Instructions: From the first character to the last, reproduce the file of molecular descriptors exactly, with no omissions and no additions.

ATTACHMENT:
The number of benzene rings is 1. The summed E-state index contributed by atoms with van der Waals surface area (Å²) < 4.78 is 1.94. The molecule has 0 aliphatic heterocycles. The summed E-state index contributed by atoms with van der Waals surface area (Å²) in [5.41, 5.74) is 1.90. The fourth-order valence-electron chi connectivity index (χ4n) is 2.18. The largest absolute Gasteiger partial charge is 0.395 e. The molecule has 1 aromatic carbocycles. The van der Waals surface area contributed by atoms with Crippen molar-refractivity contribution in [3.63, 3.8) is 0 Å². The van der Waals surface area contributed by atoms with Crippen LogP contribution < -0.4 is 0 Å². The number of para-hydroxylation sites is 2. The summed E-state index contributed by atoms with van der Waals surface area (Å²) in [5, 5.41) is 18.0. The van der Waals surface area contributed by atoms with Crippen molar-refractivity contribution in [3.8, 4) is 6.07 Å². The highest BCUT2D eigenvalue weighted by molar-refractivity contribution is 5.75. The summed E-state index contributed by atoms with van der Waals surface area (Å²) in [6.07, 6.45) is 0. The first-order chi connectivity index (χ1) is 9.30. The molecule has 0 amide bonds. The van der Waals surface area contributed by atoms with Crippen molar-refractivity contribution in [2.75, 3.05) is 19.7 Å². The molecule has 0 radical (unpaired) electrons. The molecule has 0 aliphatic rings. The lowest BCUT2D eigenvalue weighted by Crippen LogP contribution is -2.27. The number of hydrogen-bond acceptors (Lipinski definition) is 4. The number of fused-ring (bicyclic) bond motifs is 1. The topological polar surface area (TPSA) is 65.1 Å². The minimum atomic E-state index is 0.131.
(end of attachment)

The number of benzene rings is 1. The summed E-state index contributed by atoms with van der Waals surface area (Å²) < 4.78 is 1.94. The molecule has 0 aliphatic heterocycles. The summed E-state index contributed by atoms with van der Waals surface area (Å²) in [5.41, 5.74) is 1.90. The fourth-order valence-electron chi connectivity index (χ4n) is 2.18. The largest absolute Gasteiger partial charge is 0.395 e. The molecule has 1 aromatic carbocycles. The van der Waals surface area contributed by atoms with Crippen molar-refractivity contribution in [3.63, 3.8) is 0 Å². The van der Waals surface area contributed by atoms with Crippen LogP contribution < -0.4 is 0 Å². The number of para-hydroxylation sites is 2. The summed E-state index contributed by atoms with van der Waals surface area (Å²) in [5, 5.41) is 18.0. The van der Waals surface area contributed by atoms with Crippen molar-refractivity contribution in [3.8, 4) is 6.07 Å². The highest BCUT2D eigenvalue weighted by molar-refractivity contribution is 5.75. The summed E-state index contributed by atoms with van der Waals surface area (Å²) in [6.07, 6.45) is 0. The first-order chi connectivity index (χ1) is 9.30. The molecule has 0 amide bonds. The van der Waals surface area contributed by atoms with Crippen molar-refractivity contribution in [2.75, 3.05) is 19.7 Å². The molecule has 0 radical (unpaired) electrons. The molecule has 0 aliphatic rings. The lowest BCUT2D eigenvalue weighted by Crippen LogP contribution is -2.27. The number of hydrogen-bond acceptors (Lipinski definition) is 4. The number of fused-ring (bicyclic) bond motifs is 1. The topological polar surface area (TPSA) is 65.1 Å². The minimum atomic E-state index is 0.131.